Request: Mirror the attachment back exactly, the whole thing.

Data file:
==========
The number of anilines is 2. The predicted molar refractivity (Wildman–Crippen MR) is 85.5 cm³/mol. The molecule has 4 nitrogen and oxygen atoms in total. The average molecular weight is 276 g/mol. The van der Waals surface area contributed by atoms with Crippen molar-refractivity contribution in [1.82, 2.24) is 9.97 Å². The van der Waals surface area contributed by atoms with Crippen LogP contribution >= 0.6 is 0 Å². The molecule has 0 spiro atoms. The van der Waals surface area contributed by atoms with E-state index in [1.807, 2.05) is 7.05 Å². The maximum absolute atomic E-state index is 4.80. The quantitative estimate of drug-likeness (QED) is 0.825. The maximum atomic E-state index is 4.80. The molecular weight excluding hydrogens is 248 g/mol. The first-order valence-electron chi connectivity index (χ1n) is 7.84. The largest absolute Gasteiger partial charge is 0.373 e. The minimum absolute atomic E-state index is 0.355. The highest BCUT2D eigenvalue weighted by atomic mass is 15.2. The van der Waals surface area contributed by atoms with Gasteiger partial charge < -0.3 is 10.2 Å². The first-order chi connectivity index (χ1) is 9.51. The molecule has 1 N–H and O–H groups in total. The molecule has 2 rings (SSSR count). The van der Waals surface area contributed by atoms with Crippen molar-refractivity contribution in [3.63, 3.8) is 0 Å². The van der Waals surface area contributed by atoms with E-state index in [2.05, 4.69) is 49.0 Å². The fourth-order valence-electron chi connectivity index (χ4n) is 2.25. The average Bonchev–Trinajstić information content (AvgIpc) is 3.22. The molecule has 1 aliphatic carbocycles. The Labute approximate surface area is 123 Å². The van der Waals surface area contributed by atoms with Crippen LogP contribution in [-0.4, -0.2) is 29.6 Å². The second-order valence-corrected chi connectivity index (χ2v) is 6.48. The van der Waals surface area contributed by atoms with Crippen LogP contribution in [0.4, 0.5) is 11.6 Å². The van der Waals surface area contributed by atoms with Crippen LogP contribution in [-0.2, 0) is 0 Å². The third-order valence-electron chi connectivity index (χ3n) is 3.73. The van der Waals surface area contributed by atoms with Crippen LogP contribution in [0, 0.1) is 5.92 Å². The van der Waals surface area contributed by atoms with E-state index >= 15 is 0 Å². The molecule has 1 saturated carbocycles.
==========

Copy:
The number of anilines is 2. The predicted molar refractivity (Wildman–Crippen MR) is 85.5 cm³/mol. The molecule has 4 nitrogen and oxygen atoms in total. The average molecular weight is 276 g/mol. The van der Waals surface area contributed by atoms with Crippen molar-refractivity contribution in [1.82, 2.24) is 9.97 Å². The van der Waals surface area contributed by atoms with Crippen LogP contribution >= 0.6 is 0 Å². The molecule has 0 spiro atoms. The van der Waals surface area contributed by atoms with E-state index in [1.807, 2.05) is 7.05 Å². The maximum absolute atomic E-state index is 4.80. The quantitative estimate of drug-likeness (QED) is 0.825. The maximum atomic E-state index is 4.80. The molecular weight excluding hydrogens is 248 g/mol. The first-order valence-electron chi connectivity index (χ1n) is 7.84. The largest absolute Gasteiger partial charge is 0.373 e. The minimum absolute atomic E-state index is 0.355. The highest BCUT2D eigenvalue weighted by atomic mass is 15.2. The van der Waals surface area contributed by atoms with Gasteiger partial charge < -0.3 is 10.2 Å². The first-order chi connectivity index (χ1) is 9.51. The molecule has 1 N–H and O–H groups in total. The molecule has 2 rings (SSSR count). The van der Waals surface area contributed by atoms with Crippen molar-refractivity contribution in [3.63, 3.8) is 0 Å². The van der Waals surface area contributed by atoms with E-state index in [2.05, 4.69) is 49.0 Å². The fourth-order valence-electron chi connectivity index (χ4n) is 2.25. The average Bonchev–Trinajstić information content (AvgIpc) is 3.22. The molecule has 1 aliphatic carbocycles. The Labute approximate surface area is 123 Å². The van der Waals surface area contributed by atoms with Crippen LogP contribution in [-0.4, -0.2) is 29.6 Å². The second-order valence-corrected chi connectivity index (χ2v) is 6.48. The van der Waals surface area contributed by atoms with Crippen LogP contribution in [0.4, 0.5) is 11.6 Å². The van der Waals surface area contributed by atoms with Crippen LogP contribution in [-0.2, 0) is 0 Å². The third-order valence-electron chi connectivity index (χ3n) is 3.73. The van der Waals surface area contributed by atoms with Crippen LogP contribution in [0, 0.1) is 5.92 Å². The van der Waals surface area contributed by atoms with E-state index >= 15 is 0 Å². The molecule has 1 saturated carbocycles.